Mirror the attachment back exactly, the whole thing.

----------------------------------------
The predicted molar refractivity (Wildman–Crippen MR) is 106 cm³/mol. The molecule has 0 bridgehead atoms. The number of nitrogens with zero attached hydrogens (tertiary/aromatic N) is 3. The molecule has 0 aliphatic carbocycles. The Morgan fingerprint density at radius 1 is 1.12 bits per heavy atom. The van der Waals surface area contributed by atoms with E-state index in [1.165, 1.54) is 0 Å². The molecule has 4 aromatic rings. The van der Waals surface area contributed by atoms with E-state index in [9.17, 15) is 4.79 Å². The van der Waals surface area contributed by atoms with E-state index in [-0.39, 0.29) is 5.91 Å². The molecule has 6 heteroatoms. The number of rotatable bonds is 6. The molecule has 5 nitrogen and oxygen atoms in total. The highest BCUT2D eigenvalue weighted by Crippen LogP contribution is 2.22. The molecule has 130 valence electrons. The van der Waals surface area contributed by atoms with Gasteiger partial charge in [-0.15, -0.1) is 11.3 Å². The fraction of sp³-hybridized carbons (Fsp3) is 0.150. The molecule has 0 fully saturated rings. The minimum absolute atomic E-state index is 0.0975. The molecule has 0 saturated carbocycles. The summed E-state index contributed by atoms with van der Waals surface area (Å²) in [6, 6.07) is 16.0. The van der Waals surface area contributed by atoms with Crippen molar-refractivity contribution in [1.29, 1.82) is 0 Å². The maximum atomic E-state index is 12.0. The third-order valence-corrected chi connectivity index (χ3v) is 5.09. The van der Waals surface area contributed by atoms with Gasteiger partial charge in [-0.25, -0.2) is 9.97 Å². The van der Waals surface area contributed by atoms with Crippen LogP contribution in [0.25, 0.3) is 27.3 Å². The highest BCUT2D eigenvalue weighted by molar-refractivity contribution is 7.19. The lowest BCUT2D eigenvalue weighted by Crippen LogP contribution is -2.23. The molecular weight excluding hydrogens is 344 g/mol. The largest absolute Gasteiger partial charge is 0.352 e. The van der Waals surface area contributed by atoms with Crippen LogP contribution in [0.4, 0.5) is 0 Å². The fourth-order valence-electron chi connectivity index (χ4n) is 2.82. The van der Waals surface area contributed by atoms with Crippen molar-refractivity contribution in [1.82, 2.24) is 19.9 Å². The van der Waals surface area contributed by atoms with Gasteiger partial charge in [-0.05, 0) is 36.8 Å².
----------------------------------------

The predicted molar refractivity (Wildman–Crippen MR) is 106 cm³/mol. The molecule has 0 bridgehead atoms. The number of nitrogens with zero attached hydrogens (tertiary/aromatic N) is 3. The molecule has 0 aliphatic carbocycles. The Morgan fingerprint density at radius 1 is 1.12 bits per heavy atom. The van der Waals surface area contributed by atoms with E-state index in [1.165, 1.54) is 0 Å². The molecule has 4 aromatic rings. The van der Waals surface area contributed by atoms with E-state index in [9.17, 15) is 4.79 Å². The van der Waals surface area contributed by atoms with E-state index in [-0.39, 0.29) is 5.91 Å². The molecule has 6 heteroatoms. The number of rotatable bonds is 6. The molecule has 5 nitrogen and oxygen atoms in total. The highest BCUT2D eigenvalue weighted by Crippen LogP contribution is 2.22. The molecule has 130 valence electrons. The van der Waals surface area contributed by atoms with Gasteiger partial charge in [-0.15, -0.1) is 11.3 Å². The fraction of sp³-hybridized carbons (Fsp3) is 0.150. The molecule has 0 fully saturated rings. The minimum absolute atomic E-state index is 0.0975. The molecule has 0 saturated carbocycles. The summed E-state index contributed by atoms with van der Waals surface area (Å²) in [6, 6.07) is 16.0. The van der Waals surface area contributed by atoms with Crippen molar-refractivity contribution in [1.29, 1.82) is 0 Å². The maximum atomic E-state index is 12.0. The third-order valence-corrected chi connectivity index (χ3v) is 5.09. The van der Waals surface area contributed by atoms with Gasteiger partial charge in [-0.25, -0.2) is 9.97 Å². The van der Waals surface area contributed by atoms with Crippen LogP contribution in [0.25, 0.3) is 27.3 Å². The highest BCUT2D eigenvalue weighted by molar-refractivity contribution is 7.19. The lowest BCUT2D eigenvalue weighted by Crippen LogP contribution is -2.23. The molecular weight excluding hydrogens is 344 g/mol. The largest absolute Gasteiger partial charge is 0.352 e. The van der Waals surface area contributed by atoms with Crippen LogP contribution in [0.4, 0.5) is 0 Å². The fourth-order valence-electron chi connectivity index (χ4n) is 2.82. The van der Waals surface area contributed by atoms with Crippen molar-refractivity contribution in [1.82, 2.24) is 19.9 Å². The van der Waals surface area contributed by atoms with Gasteiger partial charge in [-0.05, 0) is 36.8 Å².